Throughput analysis of an Amazon go retail under the COVID-19-related capacity constraints
Calderón Ochoa, Andrés F. | 2022-01-26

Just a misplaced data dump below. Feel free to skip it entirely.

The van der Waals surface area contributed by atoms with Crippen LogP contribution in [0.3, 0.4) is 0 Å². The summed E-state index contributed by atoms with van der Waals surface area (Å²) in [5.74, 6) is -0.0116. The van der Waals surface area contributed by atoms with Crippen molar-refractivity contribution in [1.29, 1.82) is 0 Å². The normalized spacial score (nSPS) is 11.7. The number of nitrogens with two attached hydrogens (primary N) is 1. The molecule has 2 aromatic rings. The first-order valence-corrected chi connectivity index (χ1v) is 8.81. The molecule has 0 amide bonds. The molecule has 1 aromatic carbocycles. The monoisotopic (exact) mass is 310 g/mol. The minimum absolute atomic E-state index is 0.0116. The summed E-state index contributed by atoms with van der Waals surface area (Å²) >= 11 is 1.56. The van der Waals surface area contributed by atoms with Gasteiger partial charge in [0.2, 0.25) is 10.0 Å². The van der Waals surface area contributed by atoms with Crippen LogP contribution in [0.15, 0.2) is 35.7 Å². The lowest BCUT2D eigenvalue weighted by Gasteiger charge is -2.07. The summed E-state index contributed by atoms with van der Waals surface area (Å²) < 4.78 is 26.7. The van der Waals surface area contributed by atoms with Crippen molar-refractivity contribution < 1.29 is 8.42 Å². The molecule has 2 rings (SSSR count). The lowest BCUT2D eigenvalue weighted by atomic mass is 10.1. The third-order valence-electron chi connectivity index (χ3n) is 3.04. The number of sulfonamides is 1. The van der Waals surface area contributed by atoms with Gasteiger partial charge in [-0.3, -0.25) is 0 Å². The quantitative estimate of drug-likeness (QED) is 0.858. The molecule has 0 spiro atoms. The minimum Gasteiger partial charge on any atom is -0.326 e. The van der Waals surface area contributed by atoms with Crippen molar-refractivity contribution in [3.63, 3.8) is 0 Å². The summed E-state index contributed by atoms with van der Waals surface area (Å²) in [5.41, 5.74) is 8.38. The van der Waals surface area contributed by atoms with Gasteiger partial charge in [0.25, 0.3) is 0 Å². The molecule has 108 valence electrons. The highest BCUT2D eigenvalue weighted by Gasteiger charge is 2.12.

The throughput of a finite-capacity queueing system is the mean number of clients served during a time interval. The COVID-19 outbreak has posed a serious challenge for many commercial establishments, including the retails, which have struggled to adapt to new working dynamics. Retails have been forced to adjust their service guidelines to comply with biosecurity protocols, ensuring to observe governmental and public health policies. A significant change for the retail market has been the capacity restrictions to ensure social distancing, i.e., a limitation on the number of customers simultaneously shopping in the store. Such a constraint has an impact on the throughput that can be achieved by a retail. This article assesses the impact of the capacity restriction measures on an Amazon Go-like retail performance through a throughput analysis under COVID-19-related capacity restrictions. For the assessment, we first retrieved real data from a retail located in Cartagena, Colombia. Two scenarios were considered: i) low demand and ii) high demand. Further, we built an Amazon Go-like, two-queue, M/M/c/K retail model with a CONWIP (Constant Work-In-Process) approach, considering biosecurity-based capacity restrictions due to the COVID-19 pandemic. The R package ‘queueing’ was used to set up the model, and an algorithm was created to go over each sampling period and find the hourly optimum capacity and throughput under the dynamic conditions of both scenarios (low and high demand). Results from the performance analysis show that, for some operational conditions, the optimum maximum throughput is achieved with capacities below the biosecurity-based capacity, while for some other operational conditions the maximum throughput cannot be achieved with the restrictions, as the optimum capacity lies beyond the biosecurity-based capacity. These results suggest that the maximum capacity definition should not be static. Instead, it should be done considering the retail’s dimensions, the biosecurity policies, and the dynamic retail’s operational conditions such as the demand and service capacity.